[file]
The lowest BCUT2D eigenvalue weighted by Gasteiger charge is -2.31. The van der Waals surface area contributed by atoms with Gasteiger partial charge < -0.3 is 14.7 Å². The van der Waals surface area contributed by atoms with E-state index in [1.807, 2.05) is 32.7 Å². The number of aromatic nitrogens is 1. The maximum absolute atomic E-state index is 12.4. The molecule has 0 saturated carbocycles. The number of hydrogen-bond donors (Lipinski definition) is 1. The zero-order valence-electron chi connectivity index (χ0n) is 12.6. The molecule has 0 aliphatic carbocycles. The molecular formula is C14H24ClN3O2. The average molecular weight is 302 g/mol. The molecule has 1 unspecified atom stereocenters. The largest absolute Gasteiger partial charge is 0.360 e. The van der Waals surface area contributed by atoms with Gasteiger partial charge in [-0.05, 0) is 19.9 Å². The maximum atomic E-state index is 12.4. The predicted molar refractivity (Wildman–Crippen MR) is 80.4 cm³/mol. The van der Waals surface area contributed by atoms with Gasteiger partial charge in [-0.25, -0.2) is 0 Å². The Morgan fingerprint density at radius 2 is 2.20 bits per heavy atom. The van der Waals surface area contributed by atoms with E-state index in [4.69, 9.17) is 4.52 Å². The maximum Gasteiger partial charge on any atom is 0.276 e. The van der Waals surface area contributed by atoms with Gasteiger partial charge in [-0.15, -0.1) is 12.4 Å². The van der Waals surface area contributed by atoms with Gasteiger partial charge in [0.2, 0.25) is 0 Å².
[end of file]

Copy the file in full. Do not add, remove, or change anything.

The lowest BCUT2D eigenvalue weighted by Gasteiger charge is -2.31. The van der Waals surface area contributed by atoms with Gasteiger partial charge < -0.3 is 14.7 Å². The van der Waals surface area contributed by atoms with E-state index in [1.807, 2.05) is 32.7 Å². The number of aromatic nitrogens is 1. The maximum absolute atomic E-state index is 12.4. The molecule has 0 saturated carbocycles. The number of hydrogen-bond donors (Lipinski definition) is 1. The zero-order valence-electron chi connectivity index (χ0n) is 12.6. The molecule has 0 aliphatic carbocycles. The molecular formula is C14H24ClN3O2. The average molecular weight is 302 g/mol. The molecule has 1 unspecified atom stereocenters. The largest absolute Gasteiger partial charge is 0.360 e. The van der Waals surface area contributed by atoms with Gasteiger partial charge in [-0.05, 0) is 19.9 Å². The maximum atomic E-state index is 12.4. The predicted molar refractivity (Wildman–Crippen MR) is 80.4 cm³/mol. The van der Waals surface area contributed by atoms with Gasteiger partial charge in [-0.25, -0.2) is 0 Å². The Morgan fingerprint density at radius 2 is 2.20 bits per heavy atom. The van der Waals surface area contributed by atoms with E-state index in [4.69, 9.17) is 4.52 Å². The maximum Gasteiger partial charge on any atom is 0.276 e. The van der Waals surface area contributed by atoms with Gasteiger partial charge in [-0.15, -0.1) is 12.4 Å². The van der Waals surface area contributed by atoms with Gasteiger partial charge in [0.2, 0.25) is 0 Å².